Speaker, as a result of that, we’re looking forward to continuing the work that was done by the former minister to ensure that the land use planning system is going to work for all Ontarians.

The Speaker (Hon. Dave Levac): Supplementary?

Ms. Soo Wong: I’m pleased to hear that our government is giving municipalities the tools to be able to plot their own destiny and build communities that work for the residents. But despite the tools that municipalities have regarding development, projects can still be contentious.

In fact, across Toronto, there are projects that worry the local councillors, the community and even the city planners. They believe that Toronto should be outside of the Ontario Municipal Board.

In my riding of Scarborough–Agincourt, though they are sympathetic towards removing the OMB, they worry that this sort of change would make it even more difficult and expensive to challenge projects that they believe are out of place in the community as it would now have to go through the court systems.

Speaker, through you to the minister: Can he please explain to my constituents the importance of a well-structured land use planning system and the importance of the Ontario Municipal Board?

Hon. Bill Mauro: Again, I want to thank the member for the question. We do, of course, understand how important well-planned development is for our communities, and that’s why the OMB is so critical. We know the OMB has made decisions from time to time that are contentious in some of our communities, and that’s why during this review our government has listened to constructive ideas surrounding the OMB.

The OMB makes dispute resolution easier, cheaper and faster for community groups and municipalities than the courts—that’s important, Speaker; we need to all remember that. It plays an important role in hearing land use appeals, attempting to balance the provincial planning policy with local planning decisions and community interests.

However, suggestions that we have received from the third party about how to reform the planning system are not solutions, Speaker. The proposed changes are haphazard, they are piecemeal, and they would only increase the cost and time spent by community groups and municipalities to appeal planning disputes.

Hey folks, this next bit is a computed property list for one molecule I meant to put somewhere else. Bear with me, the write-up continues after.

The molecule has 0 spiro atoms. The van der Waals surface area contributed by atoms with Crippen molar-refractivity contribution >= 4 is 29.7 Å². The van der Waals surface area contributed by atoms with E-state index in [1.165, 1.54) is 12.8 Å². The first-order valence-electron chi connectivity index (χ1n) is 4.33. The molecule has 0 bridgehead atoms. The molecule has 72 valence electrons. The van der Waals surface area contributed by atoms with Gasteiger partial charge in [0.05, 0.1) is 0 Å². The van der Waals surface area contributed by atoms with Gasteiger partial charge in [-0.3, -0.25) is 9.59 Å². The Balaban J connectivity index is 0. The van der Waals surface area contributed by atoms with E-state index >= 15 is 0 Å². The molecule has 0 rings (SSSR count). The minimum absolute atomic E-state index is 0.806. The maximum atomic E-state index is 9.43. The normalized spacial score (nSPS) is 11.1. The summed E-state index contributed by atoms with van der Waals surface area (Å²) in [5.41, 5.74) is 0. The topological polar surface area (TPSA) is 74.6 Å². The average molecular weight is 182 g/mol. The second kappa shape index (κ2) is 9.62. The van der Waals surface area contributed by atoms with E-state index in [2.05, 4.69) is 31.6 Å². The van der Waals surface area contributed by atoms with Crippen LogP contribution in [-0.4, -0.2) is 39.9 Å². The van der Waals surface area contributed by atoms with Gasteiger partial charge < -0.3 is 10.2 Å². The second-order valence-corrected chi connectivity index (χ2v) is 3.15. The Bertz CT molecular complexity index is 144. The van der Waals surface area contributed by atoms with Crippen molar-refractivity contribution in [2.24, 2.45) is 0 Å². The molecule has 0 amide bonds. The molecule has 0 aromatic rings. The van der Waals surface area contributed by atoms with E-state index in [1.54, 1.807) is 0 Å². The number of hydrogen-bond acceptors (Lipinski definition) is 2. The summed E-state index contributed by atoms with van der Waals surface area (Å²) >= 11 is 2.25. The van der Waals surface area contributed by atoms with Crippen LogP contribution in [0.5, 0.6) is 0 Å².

That’s why our government can move forward with a land use planning refresh that will deal fairly with all of the communities, from north to south, while ensuring that as our communities grow they remain sustainable, stronger and more vibrant.


Mrs. Jane McKenna: My question is to the Minister of Finance. Minister, you may recall that several Liberal cabinet ministers quit last year: Laurel Broten; Margarett Best; your predecessor, Dwight Duncan. Even the Premier jumped ship; so did his staff. The slate was wiped clean. Anyone curious about how much these folks made in severance would naturally check the sunshine list. If they did, they would not find any answers.

Minister, why is your government hiding this salary information? And if it can’t get this much right, what else is it hiding?

Hon. Charles Sousa: Mr. Speaker, we’re not hiding anything. We’re the party that brought forward an open transparency act. We are the ones who are disclosing more information than any other government—it’s in the public domain.

In fact, C.D. Howe Institute has just ranked Ontario as one of the top governments in Canada for full disclosure and integrity of our numbers. We’ll continue to do that. Just read the books; they are there to be seen.

The Speaker (Hon. Dave Levac): Supplementary, please?

Mrs. Jane McKenna: Minister, the sunshine list is one of Ontario’s longest-running measures of government accountability. Three years ago, the sunshine list showed that former eHealth executive and deputy health minister Ron Sapsford took home $762,000, despite the fact that he had quit the year before.

After that story broke, Premier McGuinty vowed, “We’re going to shine a light on all expenses so Ontarians will know who, exactly, is spending what, exactly.”

Minister, if you’re so dedicated to transparency, why can you not even meet the low bar set by the former Premier?

Hon. Charles Sousa: Mr. Speaker, the sunshine list exists and it’s displayed—we tell the public, and we disclose the information that’s required. We’ve enhanced our transparency act to provide even further information and greater integrity of the numbers. As I said, C.D. Howe Institute—even Forbes has illustrated Ontario is one of the top jurisdictions, top governments, in the world in terms of its ability to have numbers with great integrity and transparency, and we will continue to do so.

I should remind the member opposite that their own numbers that they’ve claimed in their platform have not exceeded, have not even met, the targets that we’ve been able to achieve thus far. We’re outpacing that party opposite, who claim that they can do better. Their numbers show that they would do worse.

We’ll move ahead and do what’s necessary for the benefit of all the people of Ontario.


Mr. Wayne Gates: Mr. Speaker, my question is to the Minister of Transportation.


The Speaker (Hon. Dave Levac): The Minister of the Environment is warned.

Carry on.

Mr. Wayne Gates: Mr. Speaker, my question is to the Minister of Transportation.

The Niagara region is united in calling for daily GO train service to Niagara Falls. Twelve Niagara mayors and the chamber of commerce have all called on this government to bring GO to Niagara and to make it a top priority, to improve the region’s economy. Niagara Falls faces one of the highest unemployment rates in the province. The Niagara regional chair, Gary Burroughs, says GO can be a game-changer for our local economy.